Diamond Divider


Dilly BeansClasses We still have spots available in our Pickling by the Pint class, for Saturday August 17th. Learn water bath canning and pickling basics with Chef Marilyn while putting up freshly harvested vegetables from the farm.

There is 1 spot left in September's Jam Class on 9/14.

See all of our class information here.


For more recipes please check out our CSA Recipe webpage.


Notes from the Field

Endurance, no not Shackleton but rather mid July. It is that part of the race of farming where you realize you are either going to collapse or find yourself working without knowledge of yourself working. We find ourselves in the latter category, yet knees do occasionally wobble.

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Words to Live By:

"First we eat, then we do everything else."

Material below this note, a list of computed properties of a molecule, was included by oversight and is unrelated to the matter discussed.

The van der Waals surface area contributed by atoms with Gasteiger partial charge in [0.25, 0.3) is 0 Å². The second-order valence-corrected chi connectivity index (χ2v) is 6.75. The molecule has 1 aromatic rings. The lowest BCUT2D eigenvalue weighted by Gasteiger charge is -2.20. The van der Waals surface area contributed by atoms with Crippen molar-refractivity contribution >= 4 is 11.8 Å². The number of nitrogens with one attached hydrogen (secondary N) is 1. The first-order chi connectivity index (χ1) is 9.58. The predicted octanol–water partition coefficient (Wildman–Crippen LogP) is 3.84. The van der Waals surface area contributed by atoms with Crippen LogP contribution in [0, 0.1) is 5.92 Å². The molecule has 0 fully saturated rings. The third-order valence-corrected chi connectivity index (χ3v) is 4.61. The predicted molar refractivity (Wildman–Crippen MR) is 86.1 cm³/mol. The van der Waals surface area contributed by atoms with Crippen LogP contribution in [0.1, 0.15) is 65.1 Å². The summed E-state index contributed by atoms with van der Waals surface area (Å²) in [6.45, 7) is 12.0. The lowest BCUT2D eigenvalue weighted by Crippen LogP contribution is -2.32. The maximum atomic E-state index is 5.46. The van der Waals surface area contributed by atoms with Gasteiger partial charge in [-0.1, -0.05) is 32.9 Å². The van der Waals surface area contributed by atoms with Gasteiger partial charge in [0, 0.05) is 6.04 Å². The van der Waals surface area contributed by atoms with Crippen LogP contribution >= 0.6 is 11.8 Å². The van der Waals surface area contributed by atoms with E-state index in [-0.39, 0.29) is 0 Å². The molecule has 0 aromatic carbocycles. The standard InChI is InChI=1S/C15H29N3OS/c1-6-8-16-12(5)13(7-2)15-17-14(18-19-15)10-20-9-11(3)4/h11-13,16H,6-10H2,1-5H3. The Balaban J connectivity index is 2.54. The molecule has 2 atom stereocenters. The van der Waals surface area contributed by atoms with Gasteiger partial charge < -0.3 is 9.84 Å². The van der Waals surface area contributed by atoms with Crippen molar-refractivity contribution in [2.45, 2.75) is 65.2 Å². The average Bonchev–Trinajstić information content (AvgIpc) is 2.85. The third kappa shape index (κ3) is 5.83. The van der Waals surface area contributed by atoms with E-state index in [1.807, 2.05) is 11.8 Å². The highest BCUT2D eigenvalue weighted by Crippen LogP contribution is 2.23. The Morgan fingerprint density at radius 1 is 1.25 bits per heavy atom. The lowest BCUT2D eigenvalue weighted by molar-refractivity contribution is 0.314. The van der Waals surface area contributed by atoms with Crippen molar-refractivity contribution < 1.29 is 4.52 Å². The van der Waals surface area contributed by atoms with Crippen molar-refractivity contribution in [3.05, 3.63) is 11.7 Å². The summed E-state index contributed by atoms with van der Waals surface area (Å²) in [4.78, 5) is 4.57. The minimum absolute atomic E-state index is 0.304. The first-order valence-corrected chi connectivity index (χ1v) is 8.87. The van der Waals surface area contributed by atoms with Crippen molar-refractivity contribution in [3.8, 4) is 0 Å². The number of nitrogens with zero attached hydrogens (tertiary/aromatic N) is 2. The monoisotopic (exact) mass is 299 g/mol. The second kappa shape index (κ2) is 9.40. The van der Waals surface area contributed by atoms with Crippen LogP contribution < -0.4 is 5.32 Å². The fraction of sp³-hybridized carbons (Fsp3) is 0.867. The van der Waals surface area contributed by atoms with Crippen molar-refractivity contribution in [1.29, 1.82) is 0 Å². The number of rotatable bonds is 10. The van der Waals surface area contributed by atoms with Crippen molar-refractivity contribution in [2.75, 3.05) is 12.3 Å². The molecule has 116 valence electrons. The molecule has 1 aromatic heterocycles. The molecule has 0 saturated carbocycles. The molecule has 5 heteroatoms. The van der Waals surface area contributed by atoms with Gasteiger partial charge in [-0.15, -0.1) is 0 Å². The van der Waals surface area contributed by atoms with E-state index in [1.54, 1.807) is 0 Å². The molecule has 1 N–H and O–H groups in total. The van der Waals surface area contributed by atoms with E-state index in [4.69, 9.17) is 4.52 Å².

-M.F.K. Fisher


5 Fantastic Ways to Cook Fava Beans (from the Kitchn blog)

1. Tossed with Pasta: I think the creamy texture of favas goes perfectly with smaller pasta shapes like campanelle and orecchiette. No need for a recipe. Just toss everything together with a really good olive oil or a sprinkle of cheese and dig in.

2. Mashed into a Dip or Spread: Think "hummus" but with the fresh, green flavor of fava beans. I like to mix in a little sour cream or greek yogurt along with fresh chopped herbs like mint or dill. Fantastic with crackers when pureed until creamy or as a spread on bruschetta when left chunky.

3. Stuffed in Chicken Breasts or Fish: It's like a side salad and your main course all in one! Just cut a deep pocket into the side of a chicken breast or fish fillet, stuff with favas, and cook as usual. Toss the favas with olive oil, herbs, and a little feta or goat cheese before stuffing.